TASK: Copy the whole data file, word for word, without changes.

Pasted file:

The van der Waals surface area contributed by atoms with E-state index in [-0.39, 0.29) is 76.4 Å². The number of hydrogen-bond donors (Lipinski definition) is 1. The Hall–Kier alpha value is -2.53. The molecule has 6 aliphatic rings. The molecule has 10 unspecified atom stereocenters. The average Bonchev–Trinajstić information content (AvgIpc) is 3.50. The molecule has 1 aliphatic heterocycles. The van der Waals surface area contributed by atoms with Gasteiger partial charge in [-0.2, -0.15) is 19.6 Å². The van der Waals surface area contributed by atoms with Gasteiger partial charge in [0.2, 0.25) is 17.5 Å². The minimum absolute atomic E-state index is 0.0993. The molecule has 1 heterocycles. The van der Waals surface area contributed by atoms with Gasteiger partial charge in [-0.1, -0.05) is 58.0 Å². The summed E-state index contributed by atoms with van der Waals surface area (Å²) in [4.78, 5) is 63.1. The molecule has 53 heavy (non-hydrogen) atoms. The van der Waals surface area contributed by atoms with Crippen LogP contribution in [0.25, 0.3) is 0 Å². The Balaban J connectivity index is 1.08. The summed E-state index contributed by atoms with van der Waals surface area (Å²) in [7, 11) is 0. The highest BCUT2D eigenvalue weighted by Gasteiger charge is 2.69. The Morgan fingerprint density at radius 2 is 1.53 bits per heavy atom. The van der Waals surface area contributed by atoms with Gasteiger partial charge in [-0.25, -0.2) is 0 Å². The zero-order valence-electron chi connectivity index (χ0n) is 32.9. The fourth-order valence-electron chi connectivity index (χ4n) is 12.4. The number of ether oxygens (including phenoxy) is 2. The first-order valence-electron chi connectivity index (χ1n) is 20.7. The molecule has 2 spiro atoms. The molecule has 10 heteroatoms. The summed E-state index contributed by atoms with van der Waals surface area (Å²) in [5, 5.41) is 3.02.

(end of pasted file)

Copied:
The van der Waals surface area contributed by atoms with E-state index in [-0.39, 0.29) is 76.4 Å². The number of hydrogen-bond donors (Lipinski definition) is 1. The Hall–Kier alpha value is -2.53. The molecule has 6 aliphatic rings. The molecule has 10 unspecified atom stereocenters. The average Bonchev–Trinajstić information content (AvgIpc) is 3.50. The molecule has 1 aliphatic heterocycles. The van der Waals surface area contributed by atoms with Gasteiger partial charge in [-0.2, -0.15) is 19.6 Å². The van der Waals surface area contributed by atoms with Gasteiger partial charge in [0.2, 0.25) is 17.5 Å². The minimum absolute atomic E-state index is 0.0993. The molecule has 1 heterocycles. The van der Waals surface area contributed by atoms with Gasteiger partial charge in [-0.1, -0.05) is 58.0 Å². The summed E-state index contributed by atoms with van der Waals surface area (Å²) in [4.78, 5) is 63.1. The molecule has 53 heavy (non-hydrogen) atoms. The van der Waals surface area contributed by atoms with Crippen LogP contribution in [0.25, 0.3) is 0 Å². The Balaban J connectivity index is 1.08. The summed E-state index contributed by atoms with van der Waals surface area (Å²) in [7, 11) is 0. The highest BCUT2D eigenvalue weighted by Gasteiger charge is 2.69. The Morgan fingerprint density at radius 2 is 1.53 bits per heavy atom. The van der Waals surface area contributed by atoms with Gasteiger partial charge in [-0.25, -0.2) is 0 Å². The zero-order valence-electron chi connectivity index (χ0n) is 32.9. The fourth-order valence-electron chi connectivity index (χ4n) is 12.4. The number of ether oxygens (including phenoxy) is 2. The first-order valence-electron chi connectivity index (χ1n) is 20.7. The molecule has 2 spiro atoms. The molecule has 10 heteroatoms. The summed E-state index contributed by atoms with van der Waals surface area (Å²) in [5, 5.41) is 3.02.